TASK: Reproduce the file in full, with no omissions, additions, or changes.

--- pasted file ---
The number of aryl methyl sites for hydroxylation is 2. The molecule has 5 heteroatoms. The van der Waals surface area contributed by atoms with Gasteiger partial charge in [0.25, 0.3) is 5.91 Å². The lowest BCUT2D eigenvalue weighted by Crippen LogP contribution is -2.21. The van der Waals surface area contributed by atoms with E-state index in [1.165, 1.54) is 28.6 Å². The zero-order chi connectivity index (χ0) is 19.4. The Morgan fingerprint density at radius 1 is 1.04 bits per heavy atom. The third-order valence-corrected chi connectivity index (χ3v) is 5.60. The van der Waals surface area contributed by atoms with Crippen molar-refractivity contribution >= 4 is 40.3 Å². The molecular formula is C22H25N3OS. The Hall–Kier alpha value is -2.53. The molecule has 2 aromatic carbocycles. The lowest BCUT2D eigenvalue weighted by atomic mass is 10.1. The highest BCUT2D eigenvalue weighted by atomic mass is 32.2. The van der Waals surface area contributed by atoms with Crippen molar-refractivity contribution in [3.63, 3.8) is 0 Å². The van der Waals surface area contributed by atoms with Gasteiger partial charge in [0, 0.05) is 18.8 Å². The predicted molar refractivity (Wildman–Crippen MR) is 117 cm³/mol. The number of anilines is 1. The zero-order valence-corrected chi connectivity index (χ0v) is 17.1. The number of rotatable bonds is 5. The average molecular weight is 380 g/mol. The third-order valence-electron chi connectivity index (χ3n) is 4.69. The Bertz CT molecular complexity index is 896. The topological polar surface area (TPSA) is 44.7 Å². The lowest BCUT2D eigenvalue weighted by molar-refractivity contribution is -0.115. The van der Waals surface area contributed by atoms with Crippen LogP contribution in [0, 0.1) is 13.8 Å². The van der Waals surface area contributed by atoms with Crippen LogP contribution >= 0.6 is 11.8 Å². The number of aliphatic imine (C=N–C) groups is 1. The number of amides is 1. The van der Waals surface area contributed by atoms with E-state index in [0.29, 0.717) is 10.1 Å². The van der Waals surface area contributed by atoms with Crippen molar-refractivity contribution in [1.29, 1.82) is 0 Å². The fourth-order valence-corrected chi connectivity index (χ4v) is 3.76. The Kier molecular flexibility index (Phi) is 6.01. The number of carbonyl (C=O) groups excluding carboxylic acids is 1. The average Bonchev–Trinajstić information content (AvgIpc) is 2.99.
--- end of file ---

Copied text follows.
The number of aryl methyl sites for hydroxylation is 2. The molecule has 5 heteroatoms. The van der Waals surface area contributed by atoms with Gasteiger partial charge in [0.25, 0.3) is 5.91 Å². The lowest BCUT2D eigenvalue weighted by Crippen LogP contribution is -2.21. The van der Waals surface area contributed by atoms with E-state index in [1.165, 1.54) is 28.6 Å². The zero-order chi connectivity index (χ0) is 19.4. The Morgan fingerprint density at radius 1 is 1.04 bits per heavy atom. The third-order valence-corrected chi connectivity index (χ3v) is 5.60. The van der Waals surface area contributed by atoms with Crippen molar-refractivity contribution >= 4 is 40.3 Å². The molecular formula is C22H25N3OS. The Hall–Kier alpha value is -2.53. The molecule has 2 aromatic carbocycles. The lowest BCUT2D eigenvalue weighted by atomic mass is 10.1. The highest BCUT2D eigenvalue weighted by atomic mass is 32.2. The van der Waals surface area contributed by atoms with Crippen molar-refractivity contribution in [3.63, 3.8) is 0 Å². The van der Waals surface area contributed by atoms with Gasteiger partial charge in [0, 0.05) is 18.8 Å². The predicted molar refractivity (Wildman–Crippen MR) is 117 cm³/mol. The number of anilines is 1. The zero-order valence-corrected chi connectivity index (χ0v) is 17.1. The number of rotatable bonds is 5. The average molecular weight is 380 g/mol. The third-order valence-electron chi connectivity index (χ3n) is 4.69. The Bertz CT molecular complexity index is 896. The topological polar surface area (TPSA) is 44.7 Å². The lowest BCUT2D eigenvalue weighted by molar-refractivity contribution is -0.115. The van der Waals surface area contributed by atoms with Crippen LogP contribution in [0, 0.1) is 13.8 Å². The van der Waals surface area contributed by atoms with Crippen LogP contribution >= 0.6 is 11.8 Å². The number of aliphatic imine (C=N–C) groups is 1. The number of amides is 1. The van der Waals surface area contributed by atoms with E-state index in [0.29, 0.717) is 10.1 Å². The van der Waals surface area contributed by atoms with Crippen molar-refractivity contribution in [1.29, 1.82) is 0 Å². The fourth-order valence-corrected chi connectivity index (χ4v) is 3.76. The Kier molecular flexibility index (Phi) is 6.01. The number of carbonyl (C=O) groups excluding carboxylic acids is 1. The average Bonchev–Trinajstić information content (AvgIpc) is 2.99.